I’ve written about my visits to Smyrna Dunes Park before and usually I head to the beach area at the Inlet to search for shells. This time my visit was to check out the newly finished boardwalk which makes a circle around the peninsula.
The Boardwalk is Finished!
Because I hadn’t visited this area for a few months, I asked the woman taking the money at the entrance how it was coming. The finished date was in mid-summer I believe, but said they got finished ahead of schedule.
This was exciting. I’d already seen part of the pathway and had been looking forward to walking all the way around the loop, which goes out by the ocean. It was Memorial Day, so I hoped people would be home having backyard cookouts. But many people were at the Park! I was lucky to find a parking space, but was pleasantly surprised that either they were walking a dog, or heading to the beach to swim. The boardwalk loop was mostly empty of people.
The boardwalk and pavilions along the walk are nicely done. Here’s hoping the damage will be minimal whenever another hurricane sweeps through – because it will. I’m betting that was at least part of the reason for the improvements. If you search online for Smyrna Dunes Park, you can see older images of the wooden walkways. This new design is very nice.
The walkways wide, and are wheelchair accessible, with ramps at the entrance to the walkways. You won’t be able to get down onto the beaches, except on the “river” side where there are ramps down off the boardwalk… but you will then be in sand. Some of the pathways on that side may be re-done, but I’m not sure. I didn’t pay much attention to that area. Next time I will get photos of the new offshoots leading to the fishing pier, Intlet and river access.
I entered the boardwalk next to the main entrance (which is to the left of the yellow building in my last photo on this page) and walked clockwise all the way around. The other end comes out near the condos and according to the website it’s 1.5 miles in length. It’s an easy walk in cool weather. The only shade is under one of these pavilions, and today is was hot. Because the area is surrounded by water, there is often some type of breeze, but it’s not a cooling breeze at this time of year!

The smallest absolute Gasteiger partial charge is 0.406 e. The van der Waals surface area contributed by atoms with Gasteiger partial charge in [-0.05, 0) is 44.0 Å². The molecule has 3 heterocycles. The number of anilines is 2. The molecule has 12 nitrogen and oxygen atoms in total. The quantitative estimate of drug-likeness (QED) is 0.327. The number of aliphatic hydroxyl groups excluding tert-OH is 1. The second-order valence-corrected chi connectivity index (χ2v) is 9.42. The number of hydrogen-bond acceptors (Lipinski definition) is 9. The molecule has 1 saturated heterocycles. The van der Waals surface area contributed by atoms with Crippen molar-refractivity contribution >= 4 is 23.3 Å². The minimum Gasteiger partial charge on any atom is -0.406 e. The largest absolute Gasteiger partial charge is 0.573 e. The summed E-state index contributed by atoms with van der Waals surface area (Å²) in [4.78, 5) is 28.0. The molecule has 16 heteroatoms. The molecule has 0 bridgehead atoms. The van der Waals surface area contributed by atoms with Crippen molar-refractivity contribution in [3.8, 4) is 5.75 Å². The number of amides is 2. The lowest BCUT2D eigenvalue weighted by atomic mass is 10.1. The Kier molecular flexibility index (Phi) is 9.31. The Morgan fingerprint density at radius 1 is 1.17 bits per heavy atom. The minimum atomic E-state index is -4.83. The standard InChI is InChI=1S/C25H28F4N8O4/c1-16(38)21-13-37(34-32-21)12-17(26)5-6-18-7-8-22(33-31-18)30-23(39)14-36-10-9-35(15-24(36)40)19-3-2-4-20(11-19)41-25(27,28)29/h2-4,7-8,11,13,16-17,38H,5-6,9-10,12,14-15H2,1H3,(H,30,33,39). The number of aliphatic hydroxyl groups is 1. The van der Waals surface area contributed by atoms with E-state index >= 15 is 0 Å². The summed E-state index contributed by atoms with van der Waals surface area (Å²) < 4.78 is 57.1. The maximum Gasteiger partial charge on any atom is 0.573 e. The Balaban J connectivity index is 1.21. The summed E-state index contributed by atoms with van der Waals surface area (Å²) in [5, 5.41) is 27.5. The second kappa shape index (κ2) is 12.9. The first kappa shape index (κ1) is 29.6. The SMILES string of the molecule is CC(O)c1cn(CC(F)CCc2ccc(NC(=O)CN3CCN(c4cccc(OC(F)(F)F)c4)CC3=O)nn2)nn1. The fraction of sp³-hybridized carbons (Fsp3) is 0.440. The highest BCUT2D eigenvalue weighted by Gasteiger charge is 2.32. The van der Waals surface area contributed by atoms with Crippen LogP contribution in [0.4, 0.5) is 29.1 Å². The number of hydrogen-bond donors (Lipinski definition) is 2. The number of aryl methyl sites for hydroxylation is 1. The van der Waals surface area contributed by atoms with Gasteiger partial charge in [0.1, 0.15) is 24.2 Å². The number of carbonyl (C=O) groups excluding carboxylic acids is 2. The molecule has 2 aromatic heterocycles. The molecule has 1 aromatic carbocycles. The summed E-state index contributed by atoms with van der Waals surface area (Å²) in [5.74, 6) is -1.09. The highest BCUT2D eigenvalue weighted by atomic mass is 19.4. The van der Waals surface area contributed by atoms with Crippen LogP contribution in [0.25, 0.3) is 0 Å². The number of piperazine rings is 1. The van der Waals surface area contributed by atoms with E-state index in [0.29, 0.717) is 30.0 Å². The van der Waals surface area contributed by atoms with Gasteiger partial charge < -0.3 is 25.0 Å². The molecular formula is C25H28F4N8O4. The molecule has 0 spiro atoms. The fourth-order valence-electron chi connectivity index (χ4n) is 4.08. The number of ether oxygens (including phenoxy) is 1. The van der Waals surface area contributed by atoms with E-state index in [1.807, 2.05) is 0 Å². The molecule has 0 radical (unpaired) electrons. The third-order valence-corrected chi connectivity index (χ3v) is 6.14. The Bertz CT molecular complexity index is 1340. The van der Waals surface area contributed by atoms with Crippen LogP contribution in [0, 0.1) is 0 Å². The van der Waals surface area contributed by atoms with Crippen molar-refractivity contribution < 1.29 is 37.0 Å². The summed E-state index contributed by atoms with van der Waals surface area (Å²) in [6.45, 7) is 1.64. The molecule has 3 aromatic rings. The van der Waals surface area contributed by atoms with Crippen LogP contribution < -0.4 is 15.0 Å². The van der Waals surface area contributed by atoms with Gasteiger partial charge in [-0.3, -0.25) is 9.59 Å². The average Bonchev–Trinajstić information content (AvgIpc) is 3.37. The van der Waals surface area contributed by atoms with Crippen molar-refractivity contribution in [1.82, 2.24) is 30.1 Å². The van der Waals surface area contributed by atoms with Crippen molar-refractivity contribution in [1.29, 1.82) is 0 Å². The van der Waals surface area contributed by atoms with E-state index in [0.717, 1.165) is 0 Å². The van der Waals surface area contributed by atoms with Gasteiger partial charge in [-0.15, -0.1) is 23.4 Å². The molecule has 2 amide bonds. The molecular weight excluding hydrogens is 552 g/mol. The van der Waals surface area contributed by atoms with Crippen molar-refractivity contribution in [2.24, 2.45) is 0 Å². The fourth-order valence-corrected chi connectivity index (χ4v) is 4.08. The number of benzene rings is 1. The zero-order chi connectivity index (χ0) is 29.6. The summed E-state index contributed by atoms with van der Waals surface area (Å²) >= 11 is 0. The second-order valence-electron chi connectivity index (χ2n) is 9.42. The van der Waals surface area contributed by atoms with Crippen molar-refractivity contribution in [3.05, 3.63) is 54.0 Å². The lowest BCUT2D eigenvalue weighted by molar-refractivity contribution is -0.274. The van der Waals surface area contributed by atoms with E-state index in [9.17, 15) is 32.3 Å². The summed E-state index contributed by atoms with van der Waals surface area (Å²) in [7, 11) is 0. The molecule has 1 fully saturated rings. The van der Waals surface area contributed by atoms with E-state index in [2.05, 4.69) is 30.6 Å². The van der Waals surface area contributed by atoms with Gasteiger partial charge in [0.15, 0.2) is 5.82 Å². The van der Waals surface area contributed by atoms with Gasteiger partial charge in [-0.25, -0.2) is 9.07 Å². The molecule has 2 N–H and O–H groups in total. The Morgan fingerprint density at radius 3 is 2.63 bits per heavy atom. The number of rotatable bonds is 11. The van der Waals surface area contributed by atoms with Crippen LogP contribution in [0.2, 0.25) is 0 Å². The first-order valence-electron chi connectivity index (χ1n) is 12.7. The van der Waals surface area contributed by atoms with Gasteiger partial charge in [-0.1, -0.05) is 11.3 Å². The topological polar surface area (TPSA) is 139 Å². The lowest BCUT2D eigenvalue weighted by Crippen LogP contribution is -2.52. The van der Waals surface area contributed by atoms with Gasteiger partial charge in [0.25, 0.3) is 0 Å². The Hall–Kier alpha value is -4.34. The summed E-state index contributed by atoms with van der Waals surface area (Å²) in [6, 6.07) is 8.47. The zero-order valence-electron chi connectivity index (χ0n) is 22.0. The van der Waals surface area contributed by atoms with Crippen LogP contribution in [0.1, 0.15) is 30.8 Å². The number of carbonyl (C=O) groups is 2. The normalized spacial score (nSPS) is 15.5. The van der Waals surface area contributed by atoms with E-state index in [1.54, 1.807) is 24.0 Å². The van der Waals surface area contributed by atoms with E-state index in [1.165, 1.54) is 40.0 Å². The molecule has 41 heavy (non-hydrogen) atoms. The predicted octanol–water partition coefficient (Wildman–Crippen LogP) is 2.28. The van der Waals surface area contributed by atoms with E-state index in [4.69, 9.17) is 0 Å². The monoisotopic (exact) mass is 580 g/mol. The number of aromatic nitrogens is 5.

It was a cloudy day, but the humidity was horrendous (not surprising) and I won’t be going back for a walk until October. I’ll drive onto the beach where I can cool off quickly without the long walk. I dislike Florida summers and don’t understand how anyone can enjoy doing anything strenuous in this heat.
Usually I head out to the Ponce Inlet and Jetty area so I can walk along the beach. Today my main goal was to walk the loop, so I didn’t check out the beach. If the weather had been cooler I would have.
The Ponce Lighthouse is located on the other side of the Inlet, so it is not accessible from this park. I could see waves in the inlet, so the sea was rough. Probably would have been a good time to do some beach-combing, but my son needed the car to get to work, so time was short. I trekked on toward the parking lot. I don’t call a walk like this “hiking”. Hiking is something I do in the mountains of New Hampshire. In Florida there is no such thing.
As I got closer to the ocean side of the peninsula the beach and waves came into view. All along the ocean side are separate walkways that lead down to the beach. This means that anyone driving onto the beach could park in this area and come up and use the pavilions. I’m wondering if they can be rented for special occasions, as they are each numbered. Or are they first come, first serve? I couldn’t find an answer online, so I’ll keep an eye out.
Now this was cool… the pavilion in the photo below was raised up, and quite large. A family was up there as I walked by, so I didn’t want to bother them, but it would give a good view of the ocean and dunes area. (Read my post about the Two-Story Pavilion here.) I was so hot at this point I just wanted to get back to my car and turn on the AC! Onward toward the condos.
One of the last pavilions on my trek around the peninsula contained seating only – no tables. All areas to rest are covered, which is nice, but cover doesn’t really help with this heat. I suppose if the sun was out, it would be a nice place to rest, but more importantly, if a rainstorm hit there would be a place to shelter. Today I was hoping for rain to cool me off! There are many new, blue trash cans too, so hopefully people will be respectful and use them.
When I stopped at the entrance to the park, the woman who scanned my pass told me to be sure and lock my car. I’m assuming there have been break ins. I always lock my car in Florida, so I didn’t need the reminder, but when living in New Hampshire people left their cars open and unlocked. Sometimes keys were also in the ignition! Visitors who come to Florida from such places may not realize it’s not all Disney World here. I certainly know enough to lock up, but the state is full of vacationers. Kudos to the woman at the entrance for the safety reminder.